Annie’s arrest in London for obstructing a policeman – when he had been the one to inflict a bloody nose – and the militant activities of the Women’s Social and Political Union in York, led by Jo Smith’s Violet Key Jones, are prominent in the play, A silent movie-style film sequence linked to live action shows the full horror of the prison practice of force-feeding hunger-strikers, showing off Sara Perks’s set to best effect too.
Men have their place in the piece in the form of Mark France’s Arthur Seymour Pearson (rather reminiscent of the husband figure in Brief Encounter) and Rory Mulvihill’s stentorian Home Secretary.
A choir of 100 is tucked away out of sight in the gods, assembled by Madeleine Hudson to perform Ivan Stott’s folk-rooted campaigning compositions, but rightly they have their moment in the spotlight on stage at the finale.
Forster and Posner’s very lively, highly committed, educational and resolute production, peppered with anarchic humour as much as political zeal, forms the pinnacle of York Theatre Royal’s Of Woman Born season of women’s words and deeds. In straitened times for funding for the arts, Everything Is Possible affirms that anything is possible when a community comes together and turns York into Suffragette City.
Review by Charles Hutchinson. Copyright of The Press, York.
YORK company Pilot Theatre will webcast the online premiere of their 2020 co-production of Crongton Knights for free from April 22.
The webcast stream will start at 6.45pm that night when Esther Richardson and Corey Campbell’s Covid-19-curtailed production would have been opening its London run at Theatre Peckham.
Emteaz Hussain’s adaptation of Alex Wheatle’s award-wining young adult novel will be available to stream online at pilot-theatre.com/webcast until Saturday, May 9, the day that the tour’s final curtain would have fallen at Theatre Peckham.
To coincide with the webcast, Pilot, resident company at York Theatre Royal, will put online a series of talks and question-and-answer sessions with the creative team behind Crongton Knights.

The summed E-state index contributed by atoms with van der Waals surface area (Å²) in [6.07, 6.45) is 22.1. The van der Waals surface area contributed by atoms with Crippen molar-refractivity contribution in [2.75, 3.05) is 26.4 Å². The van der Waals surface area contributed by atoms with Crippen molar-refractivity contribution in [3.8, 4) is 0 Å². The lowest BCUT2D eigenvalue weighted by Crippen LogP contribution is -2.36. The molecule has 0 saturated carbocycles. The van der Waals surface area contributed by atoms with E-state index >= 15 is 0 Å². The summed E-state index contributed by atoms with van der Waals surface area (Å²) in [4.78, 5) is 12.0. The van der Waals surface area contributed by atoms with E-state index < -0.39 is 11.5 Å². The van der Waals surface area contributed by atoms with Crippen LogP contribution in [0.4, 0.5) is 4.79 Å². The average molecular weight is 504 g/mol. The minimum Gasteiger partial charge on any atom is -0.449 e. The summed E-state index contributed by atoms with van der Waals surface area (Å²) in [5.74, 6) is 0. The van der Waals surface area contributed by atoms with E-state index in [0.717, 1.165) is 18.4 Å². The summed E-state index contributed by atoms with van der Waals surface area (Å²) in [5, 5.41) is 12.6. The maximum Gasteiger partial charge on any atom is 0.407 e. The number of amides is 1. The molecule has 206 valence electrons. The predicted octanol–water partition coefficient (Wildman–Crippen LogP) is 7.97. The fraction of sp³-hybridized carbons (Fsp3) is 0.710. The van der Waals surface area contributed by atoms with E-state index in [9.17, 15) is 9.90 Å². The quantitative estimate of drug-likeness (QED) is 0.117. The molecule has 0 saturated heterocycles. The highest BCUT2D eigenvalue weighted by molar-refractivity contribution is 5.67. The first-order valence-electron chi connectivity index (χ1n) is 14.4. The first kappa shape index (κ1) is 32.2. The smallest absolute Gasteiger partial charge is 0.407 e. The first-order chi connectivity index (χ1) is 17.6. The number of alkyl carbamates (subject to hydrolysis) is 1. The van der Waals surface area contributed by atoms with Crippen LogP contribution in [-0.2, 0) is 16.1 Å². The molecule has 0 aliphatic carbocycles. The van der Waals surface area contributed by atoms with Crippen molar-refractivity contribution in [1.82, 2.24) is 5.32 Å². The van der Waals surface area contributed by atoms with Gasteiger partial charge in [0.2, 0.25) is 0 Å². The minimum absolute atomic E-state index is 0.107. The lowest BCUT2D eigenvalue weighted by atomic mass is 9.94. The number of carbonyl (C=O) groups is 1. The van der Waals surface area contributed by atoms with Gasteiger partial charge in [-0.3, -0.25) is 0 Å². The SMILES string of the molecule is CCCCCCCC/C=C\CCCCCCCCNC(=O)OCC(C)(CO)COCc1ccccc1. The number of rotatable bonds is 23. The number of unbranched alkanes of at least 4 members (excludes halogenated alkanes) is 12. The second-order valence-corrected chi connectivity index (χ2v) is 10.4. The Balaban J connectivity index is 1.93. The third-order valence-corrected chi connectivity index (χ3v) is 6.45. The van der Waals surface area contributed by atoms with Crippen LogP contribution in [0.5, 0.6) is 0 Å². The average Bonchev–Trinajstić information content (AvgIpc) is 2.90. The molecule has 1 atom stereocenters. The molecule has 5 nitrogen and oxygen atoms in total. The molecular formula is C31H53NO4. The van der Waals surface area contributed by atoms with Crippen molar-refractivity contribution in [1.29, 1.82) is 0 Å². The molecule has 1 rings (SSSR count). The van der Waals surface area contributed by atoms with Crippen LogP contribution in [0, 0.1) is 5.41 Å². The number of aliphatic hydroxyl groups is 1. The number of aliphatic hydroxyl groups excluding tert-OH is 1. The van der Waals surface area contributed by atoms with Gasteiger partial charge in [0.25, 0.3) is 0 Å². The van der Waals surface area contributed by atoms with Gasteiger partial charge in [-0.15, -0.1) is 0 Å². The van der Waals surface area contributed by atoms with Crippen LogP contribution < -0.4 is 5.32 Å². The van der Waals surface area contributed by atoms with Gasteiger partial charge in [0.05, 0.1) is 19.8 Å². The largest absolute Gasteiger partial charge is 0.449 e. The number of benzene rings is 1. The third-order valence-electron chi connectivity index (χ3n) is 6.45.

The first Pilot
Connects event will be a Q&A with the show’s composer and musical director,
Conrad Murray, hosted by Pilot artistic director Esther Richardson on April 23 (time
to be confirmed).
Performed at York Theatre Royal from February 25 to 29, Crongton Knights takes its audience on a night of madcap adventure as McKay and his friends, The Magnificent Six, encounter the dangers and ultimate triumphs of a mission gone awry.
In this story of how lessons learned the hard
way can bring you closer together, the pulse of the city is brought to life on
stage with a Conrad Murray soundscape of beatboxing and vocals laid down by the
cast of Kate Donnachie; Zak Douglas; Simi Egbejumi-David; Nigar Yeva; Olisa
Odele; Aimee Powell; Khai Shaw and Marcel White.
Wheatle, a writer born in London to Jamaican parents, said he was “very proud” of Pilot Theatre adapting his novel for the stage: “It’s a modern quest story where, on their journey, the young diverse lead characters have to confront debt, poverty, blackmail, loss, fear, the trauma of a flight from a foreign land and the omnipresent threat of gangland violence.
“The dialogue I created for this award-winning novel deserves a platform and I, for one, can’t wait to see the characters that have lived in my head for a number of years leap out of my mind and on to a stage near you.” And now on a webcast stream.
Co-director Esther Richardson said of the teen quest story: “For
us, this play is a lens through which to explore the complexity of young
people’s lives, open a platform for those concerns and show what they have to
try to navigate fairly invisibly to other members of society. It’s the context
in which they live that creates the problem, and these kids go under the radar.
“Alex is writing about how the world is stacked against
teenagers; how young people have been thrown to the dogs; how they to negotiate